I firmly believe that one of the most important and yet challenging jobs financial advisors are called upon to do is to establish a retirement income distribution strategy for our clients. One of the key goals of any financial plan is to produce income that ensures both enjoyment and financial independence in retirement. With this in mind, we need a sophisticated strategy due to two key facts:
- There are a large number of factors that must be taken into consideration and analyzed.
- The margin for error is extremely small.
Reaching the retirement years is a major milestone for most of us. And since retirement is often referred to as the “the golden years,” income will be the cornerstone — the gold in these golden years — for all retirees. It our job as financial advisors to look at a retirement income strategy from all angles, making sure to ask and answer such key questions as:
- How much income do you need?
- How much income do you have from other sources (such as pensions, Social Security, etc.)?
- What percentage of your portfolios should you withdraw?
- Where should you take income from first (IRAs vs. non-IRAs)?
- What are the best options for you to maximize your tax efficiencies?
- What are your optimal spousal options?
- How much travel do you plan on doing?
- Are you charitably inclined?
- What is the best way to invest your money?
- How much inflation adjustment should we build in going forward?
- Is the income you need before or after taxes?
- What tax bracket will you be in?
- Will your income be taxed at ordinary income rates or capital gain rates?
And the list of questions goes on and on.
I’ve found that just about every retiree I meet with has these four common goals in mind:
- Avoiding large investment losses, volatility and sleepless nights
- Paying as few taxes as legally possible
- Having the ability to enjoy their golden years without having the fear of running out of money
- Making sure they have sound transfer strategies in place for spouses and heirs
The adventurer’s analogy
If you’ve ever done any mountain climbing, you may know that approximately 90 percent of the major accidents and fatalities happen on the way down the mountain, versus while climbing up the mountain. You will find there is a great analogy here that can help your clients understand how dangerous it can be if they choose to go it alone.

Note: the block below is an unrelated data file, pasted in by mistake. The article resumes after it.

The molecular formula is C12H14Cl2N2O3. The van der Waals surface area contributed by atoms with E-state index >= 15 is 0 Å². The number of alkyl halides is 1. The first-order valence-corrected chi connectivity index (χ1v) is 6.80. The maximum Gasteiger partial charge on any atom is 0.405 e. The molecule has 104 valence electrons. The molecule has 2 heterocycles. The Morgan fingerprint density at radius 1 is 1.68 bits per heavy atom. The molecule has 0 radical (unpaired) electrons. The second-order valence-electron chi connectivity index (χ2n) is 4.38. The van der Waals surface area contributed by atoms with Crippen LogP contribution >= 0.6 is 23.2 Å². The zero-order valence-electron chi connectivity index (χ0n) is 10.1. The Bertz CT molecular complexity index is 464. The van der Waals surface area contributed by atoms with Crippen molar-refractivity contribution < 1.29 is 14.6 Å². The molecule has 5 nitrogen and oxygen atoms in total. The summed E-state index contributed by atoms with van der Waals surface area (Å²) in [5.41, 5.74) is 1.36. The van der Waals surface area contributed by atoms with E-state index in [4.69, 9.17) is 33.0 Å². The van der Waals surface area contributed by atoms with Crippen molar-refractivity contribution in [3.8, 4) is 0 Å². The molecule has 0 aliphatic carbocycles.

There are two vastly different strategies to consider when looking at income distribution plans for our clients. The first strategy involves looking forward and gauging what level of retirement income will be needed in the future. This is done while climbing up the mountain. The second strategy — which is far more complex and dangerous, and I believe largely misunderstood — is helping design a strategy for withdrawing income during retirement, or while climbing down the mountain.
Let’s examine two questions that I often ask when I host retirement workshops, and which attendees often have a difficult time answering. (Note: These examples and performance figures are purely hypothetical, and do not refer to any specific investments or portfolio asset allocation mix.)
1. Assuming a period of 20 years, when you are accumulating money for retirement (climbing up the mountain), which of these two scenarios would have a greater impact on your portfolio:
- A +10 percent return every year except a portfolio decline of –50 percent in the FIRST year?
- A +10 percent return every year except a portfolio decline of –50 percent in the LAST year?
The correct answer is actually neither one.As strange as it seems, when you are accumulating wealth and not withdrawing any income (climbing up the mountain), it does not matter whether losses occur in the early or late stages. To help explain, let’s review the numbers. First, let’s keep in mind that in both scenarios you are achieving a +10 percent return in each of the twenty years except one year (which was a steep decline of –50 percent). When you run the numbers, you will see that you end up with the exact same amount of money in both scenarios, whether you suffered the –50 percent loss in the first year or in the last year.
You may be wondering, “How can that be true?” The reason is simply that while you were growing your money, you were not yet withdrawing any income, or coming down the mountain.So the key message here is that it is much less critical to focus on portfolio losses while we are accumulating wealth toward retirement, or climbing up the mountain.